The judges assessed the quality of the nominations against a series of criteria - set out below. 

The judges:

  • Tom Heap, Countryfile presenter
  • Dixe Wills, Travel writer
  • Eleanor Rosamund Barraclough, Historian
  • Andrew Hall, Campaign for National Parks 
  • Phoebe Smith, Travel writer and explorer
  • Carys Matthews, Digital editor of

Public voting

Readers vote online or via a postal form in the print magazine. 

View the BBC Countryfile Magazine Awards 2020 Terms and Conditions

Winners announced

We will announced the winners of the BBC Countryfile Magazine Awards online in March 2020. 

View the winners of the 2019 awards


We have nine categories in this year's awards - here are the categories:

  1. Holiday destination
    We’re looking for an outstanding general location that you love and think deserves to be rewarded. It could be a county, a coastline, a range of hills or simply a beautiful area – but it has to have plenty to excite the countryside lover, stunning landscapes, great activities and memorable places to eat and stay.
  2. Beach
    Simple enough – which is your favourite beach and why is it so special that it deserves an award? Natural beauty and a rich cast of wildlife will be important – as is cleanliness. But most of all, it should have a ‘must-visit’ appeal.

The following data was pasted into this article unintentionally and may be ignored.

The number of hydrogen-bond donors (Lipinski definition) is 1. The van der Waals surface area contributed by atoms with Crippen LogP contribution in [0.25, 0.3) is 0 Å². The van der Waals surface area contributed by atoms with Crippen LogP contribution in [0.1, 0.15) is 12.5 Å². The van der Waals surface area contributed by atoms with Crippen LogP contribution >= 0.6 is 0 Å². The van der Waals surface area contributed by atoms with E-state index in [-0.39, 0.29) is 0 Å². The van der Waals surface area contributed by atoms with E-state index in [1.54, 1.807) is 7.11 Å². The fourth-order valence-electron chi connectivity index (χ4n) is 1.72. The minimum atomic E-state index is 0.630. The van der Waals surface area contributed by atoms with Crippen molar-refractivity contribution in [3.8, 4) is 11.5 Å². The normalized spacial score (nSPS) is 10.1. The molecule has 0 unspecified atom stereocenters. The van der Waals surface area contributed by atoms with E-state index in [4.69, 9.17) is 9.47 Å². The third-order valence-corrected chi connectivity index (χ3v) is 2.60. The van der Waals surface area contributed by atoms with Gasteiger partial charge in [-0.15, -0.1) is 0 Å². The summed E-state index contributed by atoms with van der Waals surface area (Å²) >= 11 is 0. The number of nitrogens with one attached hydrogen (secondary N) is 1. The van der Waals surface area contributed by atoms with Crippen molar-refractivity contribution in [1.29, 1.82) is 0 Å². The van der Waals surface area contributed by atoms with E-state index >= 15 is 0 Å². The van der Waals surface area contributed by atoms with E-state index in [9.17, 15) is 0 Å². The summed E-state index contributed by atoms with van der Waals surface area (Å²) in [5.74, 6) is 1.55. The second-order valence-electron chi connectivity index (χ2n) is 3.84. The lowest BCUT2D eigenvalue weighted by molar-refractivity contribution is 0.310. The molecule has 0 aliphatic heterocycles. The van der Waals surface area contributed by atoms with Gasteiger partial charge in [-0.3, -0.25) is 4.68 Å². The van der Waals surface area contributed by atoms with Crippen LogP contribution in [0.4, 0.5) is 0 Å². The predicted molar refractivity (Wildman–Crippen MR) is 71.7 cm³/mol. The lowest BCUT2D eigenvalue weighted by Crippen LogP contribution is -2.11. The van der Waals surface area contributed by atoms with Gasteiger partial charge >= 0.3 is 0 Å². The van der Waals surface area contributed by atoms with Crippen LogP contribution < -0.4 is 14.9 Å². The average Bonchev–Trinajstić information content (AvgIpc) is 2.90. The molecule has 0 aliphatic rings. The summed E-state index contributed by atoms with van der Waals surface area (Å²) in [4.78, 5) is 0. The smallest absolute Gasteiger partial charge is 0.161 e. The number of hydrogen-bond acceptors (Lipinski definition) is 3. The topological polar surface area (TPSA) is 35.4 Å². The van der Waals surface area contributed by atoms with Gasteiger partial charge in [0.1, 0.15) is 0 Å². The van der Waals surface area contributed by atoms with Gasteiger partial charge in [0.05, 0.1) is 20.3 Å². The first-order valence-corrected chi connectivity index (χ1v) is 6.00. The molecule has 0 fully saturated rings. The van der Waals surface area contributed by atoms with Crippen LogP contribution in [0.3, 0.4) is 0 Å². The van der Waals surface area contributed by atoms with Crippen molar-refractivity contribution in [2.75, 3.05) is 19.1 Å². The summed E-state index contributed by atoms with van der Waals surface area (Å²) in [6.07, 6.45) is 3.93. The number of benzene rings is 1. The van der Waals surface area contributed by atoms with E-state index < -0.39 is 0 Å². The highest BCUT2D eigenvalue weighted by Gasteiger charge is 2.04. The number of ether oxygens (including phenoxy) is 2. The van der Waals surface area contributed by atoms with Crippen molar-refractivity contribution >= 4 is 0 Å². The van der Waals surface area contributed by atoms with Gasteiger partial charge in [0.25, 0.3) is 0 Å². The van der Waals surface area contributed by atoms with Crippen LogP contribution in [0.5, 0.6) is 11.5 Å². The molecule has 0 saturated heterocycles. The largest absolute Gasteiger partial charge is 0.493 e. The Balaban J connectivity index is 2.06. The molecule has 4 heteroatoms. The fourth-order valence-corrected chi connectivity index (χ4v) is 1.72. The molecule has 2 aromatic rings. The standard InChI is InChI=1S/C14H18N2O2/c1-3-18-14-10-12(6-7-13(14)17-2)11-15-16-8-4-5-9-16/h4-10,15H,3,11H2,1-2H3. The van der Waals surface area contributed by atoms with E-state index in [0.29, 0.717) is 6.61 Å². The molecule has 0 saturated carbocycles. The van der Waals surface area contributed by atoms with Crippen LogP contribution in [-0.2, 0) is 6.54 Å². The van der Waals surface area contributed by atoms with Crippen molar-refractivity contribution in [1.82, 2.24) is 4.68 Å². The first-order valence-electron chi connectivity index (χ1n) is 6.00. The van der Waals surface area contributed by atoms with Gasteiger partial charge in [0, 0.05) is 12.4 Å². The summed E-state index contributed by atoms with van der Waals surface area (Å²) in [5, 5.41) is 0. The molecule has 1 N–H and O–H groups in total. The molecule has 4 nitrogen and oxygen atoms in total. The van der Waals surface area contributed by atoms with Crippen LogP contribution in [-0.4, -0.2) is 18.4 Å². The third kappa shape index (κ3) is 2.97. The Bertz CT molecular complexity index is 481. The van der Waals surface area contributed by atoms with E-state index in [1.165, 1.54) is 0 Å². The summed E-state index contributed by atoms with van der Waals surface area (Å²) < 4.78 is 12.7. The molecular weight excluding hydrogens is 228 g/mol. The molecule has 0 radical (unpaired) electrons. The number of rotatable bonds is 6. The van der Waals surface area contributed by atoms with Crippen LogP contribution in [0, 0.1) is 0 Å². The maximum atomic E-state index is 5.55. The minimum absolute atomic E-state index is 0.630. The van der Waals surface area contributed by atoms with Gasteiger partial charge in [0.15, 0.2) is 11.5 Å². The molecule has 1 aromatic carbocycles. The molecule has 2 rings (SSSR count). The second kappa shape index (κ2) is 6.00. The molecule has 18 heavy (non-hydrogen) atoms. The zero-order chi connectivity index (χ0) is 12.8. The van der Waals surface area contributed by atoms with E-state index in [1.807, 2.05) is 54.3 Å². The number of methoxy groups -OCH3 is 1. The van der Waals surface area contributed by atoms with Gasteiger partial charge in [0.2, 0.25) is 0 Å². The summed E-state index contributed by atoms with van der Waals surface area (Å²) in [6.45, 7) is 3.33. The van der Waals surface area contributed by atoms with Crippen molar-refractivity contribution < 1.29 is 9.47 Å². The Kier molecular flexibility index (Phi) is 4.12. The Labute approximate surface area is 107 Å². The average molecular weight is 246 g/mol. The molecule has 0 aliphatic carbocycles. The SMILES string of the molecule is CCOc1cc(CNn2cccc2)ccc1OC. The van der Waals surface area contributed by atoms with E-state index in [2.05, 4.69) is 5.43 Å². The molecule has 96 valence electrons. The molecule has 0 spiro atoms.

3. National Park
    Over the past year, which of our great protected areas do you think does the best job of conserving landscapes, wildlife and local traditions while balancing the needs of visitors and local people?
  4. Garden
    Which public garden, large or small, has risen to the challenge in 2019 and provided the perfect experience for the visitor? Beauty, innovation and sustainability are key areas the judges will be looking at.
  5. Landmark
    We’re looking for memorable, striking human-made attractions that have meaning and compliment their natural surroundings. It could be a building, a monument, and an artwork or an engineering structure.
  6. Nature reserve
    Which wonderful natural haven has brought you the most memorable wildlife encounters? Where do you like to return to again and again for your fix of  wildlife – and why? The judges are looking for reserves that demonstrate commitment to sustainably protect species and habitats while also working with local communities, schools and businesses to enhance understanding of the natural world. Accessibility for all is also important.
  7. Green attraction 
    We’re looking for new green attractions that showcase innovative ideas and have engaged the local community and visitors by making a sustainable benefit to the local area.
  8. Wildlife success
    Has a conservation story captured your imagination over the past 12 months? It could be focused on a single species or a habitat restoration project that helps a multitude of flora and fauna. We’re looking for innovative ideas that have engaged the local community and volunteers – and led to tangible success (species and habitats protected).
  9. Reader photo*
    We pick the 12 monthly winners from the last year.